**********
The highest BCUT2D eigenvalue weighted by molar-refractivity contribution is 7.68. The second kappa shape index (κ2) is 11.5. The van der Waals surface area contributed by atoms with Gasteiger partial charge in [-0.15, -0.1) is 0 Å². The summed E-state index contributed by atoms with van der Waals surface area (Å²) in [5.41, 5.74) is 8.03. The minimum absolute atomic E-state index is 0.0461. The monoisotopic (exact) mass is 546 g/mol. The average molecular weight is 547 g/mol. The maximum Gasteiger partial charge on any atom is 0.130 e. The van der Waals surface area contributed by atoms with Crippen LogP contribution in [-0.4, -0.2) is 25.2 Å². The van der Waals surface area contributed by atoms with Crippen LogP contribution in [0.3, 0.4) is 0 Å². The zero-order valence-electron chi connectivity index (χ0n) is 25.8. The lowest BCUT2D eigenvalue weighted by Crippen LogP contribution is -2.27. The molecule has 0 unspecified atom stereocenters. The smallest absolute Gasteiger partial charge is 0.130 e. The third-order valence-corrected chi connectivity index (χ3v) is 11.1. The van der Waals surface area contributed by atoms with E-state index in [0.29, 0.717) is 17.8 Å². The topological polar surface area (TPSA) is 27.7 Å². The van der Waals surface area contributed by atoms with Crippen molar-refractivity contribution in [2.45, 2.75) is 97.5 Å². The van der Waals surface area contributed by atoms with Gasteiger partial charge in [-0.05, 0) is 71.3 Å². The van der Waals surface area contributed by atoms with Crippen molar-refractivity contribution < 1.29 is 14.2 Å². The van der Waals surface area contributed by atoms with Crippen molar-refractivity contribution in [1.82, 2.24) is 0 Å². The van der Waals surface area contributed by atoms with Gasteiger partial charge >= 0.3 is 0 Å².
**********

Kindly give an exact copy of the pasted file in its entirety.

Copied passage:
The highest BCUT2D eigenvalue weighted by molar-refractivity contribution is 7.68. The second kappa shape index (κ2) is 11.5. The van der Waals surface area contributed by atoms with Gasteiger partial charge in [-0.15, -0.1) is 0 Å². The summed E-state index contributed by atoms with van der Waals surface area (Å²) in [5.41, 5.74) is 8.03. The minimum absolute atomic E-state index is 0.0461. The monoisotopic (exact) mass is 546 g/mol. The average molecular weight is 547 g/mol. The maximum Gasteiger partial charge on any atom is 0.130 e. The van der Waals surface area contributed by atoms with Crippen LogP contribution in [-0.4, -0.2) is 25.2 Å². The van der Waals surface area contributed by atoms with Crippen LogP contribution in [0.3, 0.4) is 0 Å². The zero-order valence-electron chi connectivity index (χ0n) is 25.8. The lowest BCUT2D eigenvalue weighted by Crippen LogP contribution is -2.27. The molecule has 0 unspecified atom stereocenters. The smallest absolute Gasteiger partial charge is 0.130 e. The third-order valence-corrected chi connectivity index (χ3v) is 11.1. The van der Waals surface area contributed by atoms with E-state index in [0.29, 0.717) is 17.8 Å². The topological polar surface area (TPSA) is 27.7 Å². The van der Waals surface area contributed by atoms with Crippen molar-refractivity contribution in [2.45, 2.75) is 97.5 Å². The van der Waals surface area contributed by atoms with Gasteiger partial charge in [-0.05, 0) is 71.3 Å². The van der Waals surface area contributed by atoms with Crippen molar-refractivity contribution < 1.29 is 14.2 Å². The van der Waals surface area contributed by atoms with Crippen molar-refractivity contribution in [1.82, 2.24) is 0 Å². The van der Waals surface area contributed by atoms with Gasteiger partial charge >= 0.3 is 0 Å².